Saturday, April 23, 2011

Mark Rylance Rocks "Jerusalem"

Being neither English nor Anglican, I did not grow up singing “Jerusalem.” My first memory of the song was the rendition by Emerson Lake and Palmer, who rocked it. Then I read William Blake’s poem, and subsequently heard passionate to passive renditions of the song in countless British films. Still the song does not have an emotional meaning for me outside of the cultural events with which I associate it. For me, “Jerusalem” is not the heart and soul of my country. Jez Butterworth’s play of that name, though, makes me think it is otherwise for the English.

Mark Rylance rocks Jez Butterworth’s “Jerusalem” at the Music Box Theatre. This production traveled from London’s Royal Court Theatre with a buzz before it, and it does not disappoint. Setting, lighting, sound, cast, direction, are all spot on, exciting, and mesmerizing. The play’s three acts fly by.

A curtain adorned with a faded Cross of St. George hides the stage. A young girl dressed as a woodland fairy, wings and all, walks center and stands before the curtain. She sings “Jerusalem” a capella -- it is poignant, yearning, lonely. Then a raucous blast frightens her away. The curtain rises on chaos, a happening, a helluva party, the sort few will remember hours later in daylight.

The morning after: A long and very old mobile home has settled down in the forest. Loudspeakers are attached to its roof. Chickens in a coop live underneath at one end, somehow surviving the party and many others like it. The place looks like a junk yard – broken chairs, a table, an old turntable that has somehow survived life outside, a moldy old couch on a lopsided deck, a stack of LPs, bottles, a refrigerator, rubbish everywhere, and a trough filled with water. A man and woman of officialdom enter, Mrs. Fawcett cajoling Mr. John Byron to come out with her very own loudspeaker -- he does not -- and telling him what the notice they’re posting on the trailer door says: He’s being evicted. This entire incident is videotaped by the man, Mr. Parsons, who lets us know that this is a choice spot from which Mr. Byron is being evicted. Which makes his eviction immediately suspect, does it not?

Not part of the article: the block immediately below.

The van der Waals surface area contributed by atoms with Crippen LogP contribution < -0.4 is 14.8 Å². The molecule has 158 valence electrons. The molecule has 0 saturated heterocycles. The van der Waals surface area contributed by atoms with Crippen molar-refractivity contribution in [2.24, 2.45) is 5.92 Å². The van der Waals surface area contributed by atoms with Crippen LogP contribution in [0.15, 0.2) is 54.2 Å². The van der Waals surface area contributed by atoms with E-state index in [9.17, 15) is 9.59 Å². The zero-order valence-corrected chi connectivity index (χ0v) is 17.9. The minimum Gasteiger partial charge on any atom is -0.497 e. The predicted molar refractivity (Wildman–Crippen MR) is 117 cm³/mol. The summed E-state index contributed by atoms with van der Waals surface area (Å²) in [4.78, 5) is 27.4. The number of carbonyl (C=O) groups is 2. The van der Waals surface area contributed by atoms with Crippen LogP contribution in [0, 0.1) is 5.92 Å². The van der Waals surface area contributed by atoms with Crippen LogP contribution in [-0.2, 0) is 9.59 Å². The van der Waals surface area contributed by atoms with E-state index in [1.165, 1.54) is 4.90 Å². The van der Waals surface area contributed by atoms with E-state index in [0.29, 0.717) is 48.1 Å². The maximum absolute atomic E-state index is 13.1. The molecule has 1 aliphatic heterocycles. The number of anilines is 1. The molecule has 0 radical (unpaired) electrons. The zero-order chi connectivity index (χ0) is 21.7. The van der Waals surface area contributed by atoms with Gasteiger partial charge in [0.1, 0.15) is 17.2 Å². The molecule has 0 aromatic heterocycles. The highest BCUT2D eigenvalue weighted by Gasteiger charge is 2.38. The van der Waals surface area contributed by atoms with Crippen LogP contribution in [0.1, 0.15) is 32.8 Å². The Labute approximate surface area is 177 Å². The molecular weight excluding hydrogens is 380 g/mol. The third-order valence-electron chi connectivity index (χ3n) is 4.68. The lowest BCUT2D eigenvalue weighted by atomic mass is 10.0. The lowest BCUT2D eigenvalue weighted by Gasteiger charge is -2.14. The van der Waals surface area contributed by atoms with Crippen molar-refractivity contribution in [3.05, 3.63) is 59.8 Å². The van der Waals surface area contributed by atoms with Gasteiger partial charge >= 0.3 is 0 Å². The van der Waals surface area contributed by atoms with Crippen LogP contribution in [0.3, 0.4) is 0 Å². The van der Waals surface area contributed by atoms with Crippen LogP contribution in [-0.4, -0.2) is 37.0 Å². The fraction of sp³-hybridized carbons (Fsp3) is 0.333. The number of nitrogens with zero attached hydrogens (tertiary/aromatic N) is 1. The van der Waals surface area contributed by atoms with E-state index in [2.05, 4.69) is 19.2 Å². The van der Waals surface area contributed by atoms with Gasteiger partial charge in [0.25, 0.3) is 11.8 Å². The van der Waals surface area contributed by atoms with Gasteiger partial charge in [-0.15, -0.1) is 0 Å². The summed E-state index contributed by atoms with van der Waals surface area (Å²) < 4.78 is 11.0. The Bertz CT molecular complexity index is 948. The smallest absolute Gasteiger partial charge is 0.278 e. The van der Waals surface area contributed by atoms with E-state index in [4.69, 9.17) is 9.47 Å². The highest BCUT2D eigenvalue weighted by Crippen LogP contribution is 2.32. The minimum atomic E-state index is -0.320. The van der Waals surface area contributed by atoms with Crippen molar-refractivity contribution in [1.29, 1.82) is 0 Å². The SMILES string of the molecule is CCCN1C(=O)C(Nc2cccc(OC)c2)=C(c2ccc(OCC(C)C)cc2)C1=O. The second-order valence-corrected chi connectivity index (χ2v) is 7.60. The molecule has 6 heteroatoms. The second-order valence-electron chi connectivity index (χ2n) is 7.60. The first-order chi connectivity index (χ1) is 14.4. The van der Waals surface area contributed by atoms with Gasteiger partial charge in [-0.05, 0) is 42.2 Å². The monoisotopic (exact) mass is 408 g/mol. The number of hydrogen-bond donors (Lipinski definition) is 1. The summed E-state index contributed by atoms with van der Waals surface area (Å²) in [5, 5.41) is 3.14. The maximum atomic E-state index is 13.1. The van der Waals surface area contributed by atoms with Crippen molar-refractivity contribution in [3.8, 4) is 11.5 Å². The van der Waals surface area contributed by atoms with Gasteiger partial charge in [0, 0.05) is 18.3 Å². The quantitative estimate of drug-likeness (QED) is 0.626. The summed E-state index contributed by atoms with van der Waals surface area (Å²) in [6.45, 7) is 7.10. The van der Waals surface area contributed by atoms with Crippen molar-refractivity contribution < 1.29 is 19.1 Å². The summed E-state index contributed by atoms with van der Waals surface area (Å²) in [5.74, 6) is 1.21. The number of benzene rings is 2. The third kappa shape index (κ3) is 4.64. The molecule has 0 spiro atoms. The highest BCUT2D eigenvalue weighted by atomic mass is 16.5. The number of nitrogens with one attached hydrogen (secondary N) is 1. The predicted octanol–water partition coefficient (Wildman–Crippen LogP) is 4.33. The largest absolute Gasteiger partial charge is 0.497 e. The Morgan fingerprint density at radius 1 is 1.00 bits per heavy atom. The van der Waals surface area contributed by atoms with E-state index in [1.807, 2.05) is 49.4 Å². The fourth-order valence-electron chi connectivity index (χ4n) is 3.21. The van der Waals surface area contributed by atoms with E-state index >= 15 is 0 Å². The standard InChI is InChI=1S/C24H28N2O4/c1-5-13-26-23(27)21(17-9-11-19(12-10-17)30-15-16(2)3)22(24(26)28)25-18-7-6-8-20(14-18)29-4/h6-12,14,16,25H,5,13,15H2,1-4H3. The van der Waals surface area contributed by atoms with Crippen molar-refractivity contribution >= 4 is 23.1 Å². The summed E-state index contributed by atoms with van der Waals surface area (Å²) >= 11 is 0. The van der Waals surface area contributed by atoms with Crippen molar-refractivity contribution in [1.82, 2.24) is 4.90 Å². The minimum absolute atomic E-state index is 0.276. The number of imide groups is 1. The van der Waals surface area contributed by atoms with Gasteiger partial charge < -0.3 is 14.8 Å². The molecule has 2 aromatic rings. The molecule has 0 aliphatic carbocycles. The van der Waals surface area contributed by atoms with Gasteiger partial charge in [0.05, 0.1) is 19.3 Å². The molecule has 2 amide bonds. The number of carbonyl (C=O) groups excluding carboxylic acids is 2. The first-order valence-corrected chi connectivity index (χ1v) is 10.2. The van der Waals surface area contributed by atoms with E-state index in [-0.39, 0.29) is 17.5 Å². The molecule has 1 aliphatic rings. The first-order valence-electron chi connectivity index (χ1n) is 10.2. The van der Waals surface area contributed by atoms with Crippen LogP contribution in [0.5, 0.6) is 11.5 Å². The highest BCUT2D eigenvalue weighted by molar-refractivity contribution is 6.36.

Mark Rylance owns the stage before we even see him, and when we do, we are won. Hung over from the happening the night before, he heads for the trough of water, but he doesn’t merely splash water on his face. He does a headstand into the water. He shakes his head like a matted mutt, he growls, he drags his bad leg, he’s a mongrel pacing his territory. He is the ruler of his rubbish pile. An Englishman’s home is his castle.

Into this solitude breaks Ginger, a petulant, lost young man, older than the teenagers who are drawn to Johnny’s free lifestyle, cynical, perhaps heartbroken. He is played with sympathy and anger by Mackenzie Crook. He is immediately put out that he wasn’t invited to whatever party destroyed Rooster’s homestead – Rooster insists it was just a gathering, unplanned, and proceeds to tell the first of many utterly absurd stories to divert recriminations, responsibility, or reproach. He uses stories and seduction to fend off chiding.

One by one, partiers and chiders join this St. George’s Day gathering while not far off the town is having its more staid Flintock Fair – at which Rooster entertained years before, as a daredevil.

These people have all the “mod cons,” a large flat screen television, texting, videos on the cell phone, but the story is an old one. The pied piper for the youth of the area, going beyond one generation, and the people who turn him out.